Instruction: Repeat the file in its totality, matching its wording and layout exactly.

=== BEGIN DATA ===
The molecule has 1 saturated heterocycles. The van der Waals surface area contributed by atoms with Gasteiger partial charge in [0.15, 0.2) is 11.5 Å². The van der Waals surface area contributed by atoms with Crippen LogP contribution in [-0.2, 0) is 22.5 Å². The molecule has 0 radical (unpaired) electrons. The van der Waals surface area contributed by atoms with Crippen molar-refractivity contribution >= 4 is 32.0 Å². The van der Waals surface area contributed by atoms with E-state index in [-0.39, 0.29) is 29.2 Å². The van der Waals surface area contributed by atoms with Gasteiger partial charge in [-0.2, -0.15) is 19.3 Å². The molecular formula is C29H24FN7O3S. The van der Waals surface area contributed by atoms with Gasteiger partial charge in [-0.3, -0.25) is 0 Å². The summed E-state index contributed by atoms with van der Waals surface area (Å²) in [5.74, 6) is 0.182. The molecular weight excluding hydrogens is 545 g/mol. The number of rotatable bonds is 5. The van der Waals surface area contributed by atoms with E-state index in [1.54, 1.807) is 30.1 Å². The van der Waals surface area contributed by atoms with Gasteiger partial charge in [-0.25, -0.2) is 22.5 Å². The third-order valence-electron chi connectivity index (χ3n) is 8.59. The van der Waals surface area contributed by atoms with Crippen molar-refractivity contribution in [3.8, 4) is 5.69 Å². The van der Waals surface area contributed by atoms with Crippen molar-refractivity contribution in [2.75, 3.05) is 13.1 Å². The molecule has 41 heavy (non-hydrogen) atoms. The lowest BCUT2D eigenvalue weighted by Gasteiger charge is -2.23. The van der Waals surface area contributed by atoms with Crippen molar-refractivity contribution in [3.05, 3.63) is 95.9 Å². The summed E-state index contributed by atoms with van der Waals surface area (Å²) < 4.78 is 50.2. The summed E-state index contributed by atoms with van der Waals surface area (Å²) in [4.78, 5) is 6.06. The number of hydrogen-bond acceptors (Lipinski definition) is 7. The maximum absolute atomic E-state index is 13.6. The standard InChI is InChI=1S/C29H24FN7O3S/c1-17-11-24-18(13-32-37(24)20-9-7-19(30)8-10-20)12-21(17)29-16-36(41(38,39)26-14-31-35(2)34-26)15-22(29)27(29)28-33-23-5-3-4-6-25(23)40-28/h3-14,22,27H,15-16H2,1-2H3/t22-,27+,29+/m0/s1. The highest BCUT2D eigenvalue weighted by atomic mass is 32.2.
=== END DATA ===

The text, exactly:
The molecule has 1 saturated heterocycles. The van der Waals surface area contributed by atoms with Gasteiger partial charge in [0.15, 0.2) is 11.5 Å². The van der Waals surface area contributed by atoms with Crippen LogP contribution in [-0.2, 0) is 22.5 Å². The molecule has 0 radical (unpaired) electrons. The van der Waals surface area contributed by atoms with Crippen molar-refractivity contribution >= 4 is 32.0 Å². The van der Waals surface area contributed by atoms with E-state index in [-0.39, 0.29) is 29.2 Å². The van der Waals surface area contributed by atoms with Gasteiger partial charge in [-0.2, -0.15) is 19.3 Å². The molecular formula is C29H24FN7O3S. The van der Waals surface area contributed by atoms with Gasteiger partial charge in [-0.3, -0.25) is 0 Å². The summed E-state index contributed by atoms with van der Waals surface area (Å²) in [5.74, 6) is 0.182. The molecular weight excluding hydrogens is 545 g/mol. The number of rotatable bonds is 5. The van der Waals surface area contributed by atoms with E-state index in [1.54, 1.807) is 30.1 Å². The van der Waals surface area contributed by atoms with Gasteiger partial charge in [-0.25, -0.2) is 22.5 Å². The third-order valence-electron chi connectivity index (χ3n) is 8.59. The van der Waals surface area contributed by atoms with Crippen molar-refractivity contribution in [3.8, 4) is 5.69 Å². The van der Waals surface area contributed by atoms with Crippen molar-refractivity contribution in [2.75, 3.05) is 13.1 Å². The molecule has 41 heavy (non-hydrogen) atoms. The lowest BCUT2D eigenvalue weighted by Gasteiger charge is -2.23. The van der Waals surface area contributed by atoms with Crippen molar-refractivity contribution in [3.05, 3.63) is 95.9 Å². The summed E-state index contributed by atoms with van der Waals surface area (Å²) < 4.78 is 50.2. The summed E-state index contributed by atoms with van der Waals surface area (Å²) in [4.78, 5) is 6.06. The number of hydrogen-bond acceptors (Lipinski definition) is 7. The maximum absolute atomic E-state index is 13.6. The standard InChI is InChI=1S/C29H24FN7O3S/c1-17-11-24-18(13-32-37(24)20-9-7-19(30)8-10-20)12-21(17)29-16-36(41(38,39)26-14-31-35(2)34-26)15-22(29)27(29)28-33-23-5-3-4-6-25(23)40-28/h3-14,22,27H,15-16H2,1-2H3/t22-,27+,29+/m0/s1. The highest BCUT2D eigenvalue weighted by atomic mass is 32.2.